What’s happening for you right now is you’re starting to get excited about this so you might try to gloss over the negatives, but don’t. When change happens, there are going to be negatives along the way. There are things that you may not have thought about or things that will come up that will be difficult, but you understand that you will get past them. And that’s really important to remember when doing this work. You can’t neglect to marinade on the negatives, as well as the positives. When you include this thinking then they become very easy drivers of change because our brain suddenly operates from a new place. You start to think: ‘I feel safe here. I’m operating less out of my subconscious, and that automatic drive to keep me safe. And more into growth. There’s a new way. There are new opportunities for me.’  At this point you are instinctively shutting down the ‘I can’t’. And suddenly, you are thinking ‘maybe I can’. 


Step 3 – Contemplate Action


You’ve spent some time understanding your triggers and you’ve left them marinating. You’ve decided ‘I am going to do this and nothing’s going to stop me’. Step three is where you contemplate action and you start making changes. We want to create a new reality. How do we do that? 


Well, we can really do that by harnessing the power of the brain. Remember, our brain is there to keep you alive. It’s there for survival. It has your best interests at heart, and it really is there to help you, but it’s not there to be a critic and nag you all the time, it’s primary focus is to keep you safe. 


The brain works through thoughts, feelings, behaviours and patterns, and when you manage those thoughts, the actions come from there. Where people go wrong is they try to make changes at action level. The body then resists because it doesn’t really understand. It doesn’t feel safe by the new actions that it’s been asked to take. So that messy, subconscious of all those lived experiences and behaviours that you’ve been doing in your past life, they’re all influencing those actions at a level that you’re not aware of. So we have to learn this cycle of how to manage the brain so that you can create a new reality.


Where we need to start is without thoughts. We have to change our thoughts to growth, to opportunities, to potential. Our body has to believe it so we can do it. So when we say things to ourselves, such as “I can’t change”, maybe we could reframe our thoughts and learn how to reframe our thoughts to something such as, “well, I can experiment with food and eating and movement without making any big decisions”. Doesn’t that feel far more safe and far more comfortable. So this is the kind of thought work that I do on my one on one coaching programmes with you.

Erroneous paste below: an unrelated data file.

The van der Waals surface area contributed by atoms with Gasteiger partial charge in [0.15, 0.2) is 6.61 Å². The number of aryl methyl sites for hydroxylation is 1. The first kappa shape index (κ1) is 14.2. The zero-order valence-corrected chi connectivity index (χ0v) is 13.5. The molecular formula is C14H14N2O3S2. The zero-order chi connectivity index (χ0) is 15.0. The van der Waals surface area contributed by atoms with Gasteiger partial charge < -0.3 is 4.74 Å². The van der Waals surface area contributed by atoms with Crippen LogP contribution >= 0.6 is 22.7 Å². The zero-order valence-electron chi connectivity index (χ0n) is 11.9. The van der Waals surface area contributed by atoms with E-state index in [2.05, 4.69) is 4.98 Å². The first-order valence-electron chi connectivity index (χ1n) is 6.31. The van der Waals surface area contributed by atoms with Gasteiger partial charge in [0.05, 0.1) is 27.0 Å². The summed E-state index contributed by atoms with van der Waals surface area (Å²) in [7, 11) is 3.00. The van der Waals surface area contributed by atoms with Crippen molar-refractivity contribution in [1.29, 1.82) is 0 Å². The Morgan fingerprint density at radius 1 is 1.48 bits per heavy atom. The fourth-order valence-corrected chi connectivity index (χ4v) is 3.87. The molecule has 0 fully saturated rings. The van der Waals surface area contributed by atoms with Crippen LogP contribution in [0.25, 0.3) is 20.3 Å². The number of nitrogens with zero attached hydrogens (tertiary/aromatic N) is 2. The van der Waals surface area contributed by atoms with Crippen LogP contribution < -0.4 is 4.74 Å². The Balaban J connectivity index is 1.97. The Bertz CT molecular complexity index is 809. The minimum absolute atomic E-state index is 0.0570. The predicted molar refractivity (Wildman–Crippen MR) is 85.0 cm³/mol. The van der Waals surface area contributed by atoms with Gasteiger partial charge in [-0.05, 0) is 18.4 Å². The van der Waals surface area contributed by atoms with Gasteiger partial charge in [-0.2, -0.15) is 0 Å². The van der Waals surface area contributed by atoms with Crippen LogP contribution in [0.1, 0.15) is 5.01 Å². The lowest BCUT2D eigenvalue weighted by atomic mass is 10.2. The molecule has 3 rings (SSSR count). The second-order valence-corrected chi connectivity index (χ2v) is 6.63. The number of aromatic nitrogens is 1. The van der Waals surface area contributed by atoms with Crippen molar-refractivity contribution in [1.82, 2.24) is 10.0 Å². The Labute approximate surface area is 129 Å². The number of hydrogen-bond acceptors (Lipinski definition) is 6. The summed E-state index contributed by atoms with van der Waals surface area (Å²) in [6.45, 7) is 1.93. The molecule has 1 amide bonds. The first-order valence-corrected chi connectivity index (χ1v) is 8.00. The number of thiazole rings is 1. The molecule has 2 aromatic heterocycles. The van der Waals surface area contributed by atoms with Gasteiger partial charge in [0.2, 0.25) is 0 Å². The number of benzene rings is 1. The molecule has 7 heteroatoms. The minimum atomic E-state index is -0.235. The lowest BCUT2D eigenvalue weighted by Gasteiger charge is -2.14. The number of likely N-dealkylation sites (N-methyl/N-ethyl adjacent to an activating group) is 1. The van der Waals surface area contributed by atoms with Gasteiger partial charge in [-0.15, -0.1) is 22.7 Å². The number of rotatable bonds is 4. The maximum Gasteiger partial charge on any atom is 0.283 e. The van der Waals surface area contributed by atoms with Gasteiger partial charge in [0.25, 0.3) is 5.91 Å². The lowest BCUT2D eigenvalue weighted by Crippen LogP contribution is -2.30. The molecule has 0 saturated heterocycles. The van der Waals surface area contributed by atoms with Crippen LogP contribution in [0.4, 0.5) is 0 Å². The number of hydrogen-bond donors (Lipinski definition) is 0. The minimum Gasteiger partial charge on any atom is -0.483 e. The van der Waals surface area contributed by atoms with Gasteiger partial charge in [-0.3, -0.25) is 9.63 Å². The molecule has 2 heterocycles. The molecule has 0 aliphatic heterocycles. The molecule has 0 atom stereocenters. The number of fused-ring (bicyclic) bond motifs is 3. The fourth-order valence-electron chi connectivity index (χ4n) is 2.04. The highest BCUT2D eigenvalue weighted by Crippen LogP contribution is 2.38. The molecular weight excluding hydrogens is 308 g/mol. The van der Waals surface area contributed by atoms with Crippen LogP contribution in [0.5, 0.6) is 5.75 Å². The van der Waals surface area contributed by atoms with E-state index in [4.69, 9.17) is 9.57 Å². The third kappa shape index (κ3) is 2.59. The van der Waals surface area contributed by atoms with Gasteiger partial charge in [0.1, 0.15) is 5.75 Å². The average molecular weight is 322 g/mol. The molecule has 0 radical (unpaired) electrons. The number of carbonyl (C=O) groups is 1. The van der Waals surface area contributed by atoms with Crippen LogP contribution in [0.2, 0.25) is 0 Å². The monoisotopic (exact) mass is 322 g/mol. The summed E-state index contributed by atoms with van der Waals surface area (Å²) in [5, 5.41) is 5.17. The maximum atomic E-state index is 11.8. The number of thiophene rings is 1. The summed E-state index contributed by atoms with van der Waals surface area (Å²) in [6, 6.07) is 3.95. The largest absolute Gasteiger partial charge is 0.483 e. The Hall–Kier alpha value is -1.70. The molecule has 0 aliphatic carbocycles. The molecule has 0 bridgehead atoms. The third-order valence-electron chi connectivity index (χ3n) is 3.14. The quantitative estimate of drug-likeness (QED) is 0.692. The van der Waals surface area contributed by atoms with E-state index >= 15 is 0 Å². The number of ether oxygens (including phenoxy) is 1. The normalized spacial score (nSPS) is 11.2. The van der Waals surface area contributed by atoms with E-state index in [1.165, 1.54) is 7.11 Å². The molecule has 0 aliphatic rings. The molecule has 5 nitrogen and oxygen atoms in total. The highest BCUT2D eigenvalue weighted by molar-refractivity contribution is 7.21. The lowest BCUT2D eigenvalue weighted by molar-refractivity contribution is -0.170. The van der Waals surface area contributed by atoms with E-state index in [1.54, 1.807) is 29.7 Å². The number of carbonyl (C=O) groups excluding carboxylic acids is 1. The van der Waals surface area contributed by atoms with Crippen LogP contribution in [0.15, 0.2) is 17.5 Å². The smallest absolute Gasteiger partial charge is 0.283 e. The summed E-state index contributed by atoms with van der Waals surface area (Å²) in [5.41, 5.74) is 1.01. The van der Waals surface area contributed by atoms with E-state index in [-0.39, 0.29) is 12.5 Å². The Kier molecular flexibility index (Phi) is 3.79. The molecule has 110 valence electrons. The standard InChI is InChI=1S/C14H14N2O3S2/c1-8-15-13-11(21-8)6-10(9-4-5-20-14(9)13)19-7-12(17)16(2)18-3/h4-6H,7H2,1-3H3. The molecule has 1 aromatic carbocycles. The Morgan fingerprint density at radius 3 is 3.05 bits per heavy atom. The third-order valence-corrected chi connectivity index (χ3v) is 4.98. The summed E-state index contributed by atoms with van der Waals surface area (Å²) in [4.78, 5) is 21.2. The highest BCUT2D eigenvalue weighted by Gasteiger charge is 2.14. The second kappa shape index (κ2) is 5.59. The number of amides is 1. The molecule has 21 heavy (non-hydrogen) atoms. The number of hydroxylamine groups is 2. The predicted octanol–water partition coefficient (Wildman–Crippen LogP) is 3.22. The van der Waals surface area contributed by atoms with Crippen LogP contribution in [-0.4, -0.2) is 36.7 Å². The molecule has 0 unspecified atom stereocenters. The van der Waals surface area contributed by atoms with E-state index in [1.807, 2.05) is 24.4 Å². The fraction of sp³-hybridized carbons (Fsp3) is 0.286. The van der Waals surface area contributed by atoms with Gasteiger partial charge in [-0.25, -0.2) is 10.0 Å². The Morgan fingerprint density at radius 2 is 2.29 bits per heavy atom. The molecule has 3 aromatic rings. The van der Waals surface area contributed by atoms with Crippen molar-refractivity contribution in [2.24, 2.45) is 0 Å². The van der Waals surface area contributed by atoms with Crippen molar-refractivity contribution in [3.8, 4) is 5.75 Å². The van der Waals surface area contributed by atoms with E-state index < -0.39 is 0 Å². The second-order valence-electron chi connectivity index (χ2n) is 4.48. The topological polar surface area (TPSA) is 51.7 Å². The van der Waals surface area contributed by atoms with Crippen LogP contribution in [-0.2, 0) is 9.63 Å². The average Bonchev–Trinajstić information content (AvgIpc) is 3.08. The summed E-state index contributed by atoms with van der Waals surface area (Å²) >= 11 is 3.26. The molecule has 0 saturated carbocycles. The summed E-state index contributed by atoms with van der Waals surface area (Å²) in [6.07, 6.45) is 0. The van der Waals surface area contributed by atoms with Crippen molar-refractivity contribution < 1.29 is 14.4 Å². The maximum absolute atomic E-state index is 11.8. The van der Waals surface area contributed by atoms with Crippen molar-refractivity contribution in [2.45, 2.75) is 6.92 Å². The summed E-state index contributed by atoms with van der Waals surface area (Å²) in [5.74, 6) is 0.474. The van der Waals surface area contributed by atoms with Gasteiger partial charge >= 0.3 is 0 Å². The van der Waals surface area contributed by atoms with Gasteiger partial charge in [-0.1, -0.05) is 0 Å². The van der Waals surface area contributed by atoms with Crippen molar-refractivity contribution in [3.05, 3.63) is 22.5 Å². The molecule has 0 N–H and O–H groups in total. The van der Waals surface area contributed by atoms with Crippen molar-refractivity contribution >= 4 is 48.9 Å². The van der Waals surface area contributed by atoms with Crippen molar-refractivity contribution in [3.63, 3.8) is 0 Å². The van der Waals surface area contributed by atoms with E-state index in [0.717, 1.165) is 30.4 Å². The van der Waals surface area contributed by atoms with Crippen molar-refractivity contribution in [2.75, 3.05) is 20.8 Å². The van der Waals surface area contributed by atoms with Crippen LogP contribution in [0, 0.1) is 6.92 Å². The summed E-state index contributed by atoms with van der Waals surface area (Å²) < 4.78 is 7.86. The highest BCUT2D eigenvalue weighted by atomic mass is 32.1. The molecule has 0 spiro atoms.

Step 4 – Be Consistent and Persistent

Do you want to know what the fourth step is? Well, the fourth step is that you have to keep doing it –  the same old dingdong day in, day out. And this is where you build your grit. This is where you build your resilience. This is where you actually really manage to change for the longer term, in a way that feels really easy. 


It really doesn’t have to be hard, but what happens is that stuff gets boring in ‘the day in and the day out’. Your brain can get distracted when something shiny comes along. This is something we need to be aware of and stay on top of. Whenever we feel ourselves getting distracted by the shiny new object, we need to go back to step one and reflect. Where am I now? What new habits have I developed and what is it that I want to change now? How do I want to grow? This is how you sustain for a longer term. Remind yourself why you’re doing what you’re doing but don’t be afraid to change things up if you are ready for another level to help you maintain and sustain.


Failing is Learning

If you are reading this thinking I know all of these steps and you’ve been through it before, it’s an all too familiar pattern of  ‘I’m great for six weeks. And then I fall off the wagon’. Well, has anyone ever taught you how to experience a lapse, a bounce, a fall down and get back up again? Has anyone ever given you the skills to understand that this is a normal part of the process? Failing is learning and what we do with that learning and when we work more deeply with our brain processes is that we begin creating new neural pathways. That subconscious piece that I talked about earlier? Well, we’re kind of cleaning that out. We’re taking out some of the old behaviours and putting in new ones, but they’re not gone too far. We don’t get rid of them completely because, remember, they kept you alive and they did a lot for you that was positive, even though it may not feel like it. They did a lot of things, with the best of intentions, to keep you safe. So they don’t go too far, but we are adding in some new supportive ones and strengthening the foundations for more building.


The word resilience really means our ability to bounce back. It doesn’t mean that once you learn how to be resilient, you’re not going to face challenges anymore. That’s what life is. It’s all about new challenges and resilience is how you get through them. But have you ever taken the time to teach yourself to be resilient? See, this is why you need a step by step process because we start with the very basics of ‘let’s just stop, listen and see’. Then we let it sit, settle and learn and let it marinade and think through what has happened. We move on then and we really commit to ourselves. We take action and figure out how to maintain when we feel bored and how do we pick ourselves back up again when we fall.


If you would like to learn more about building these steps into your day to day, I invite you to join me for a consultation or simply drop me an email to arrange a chat – denise@foodee.ie.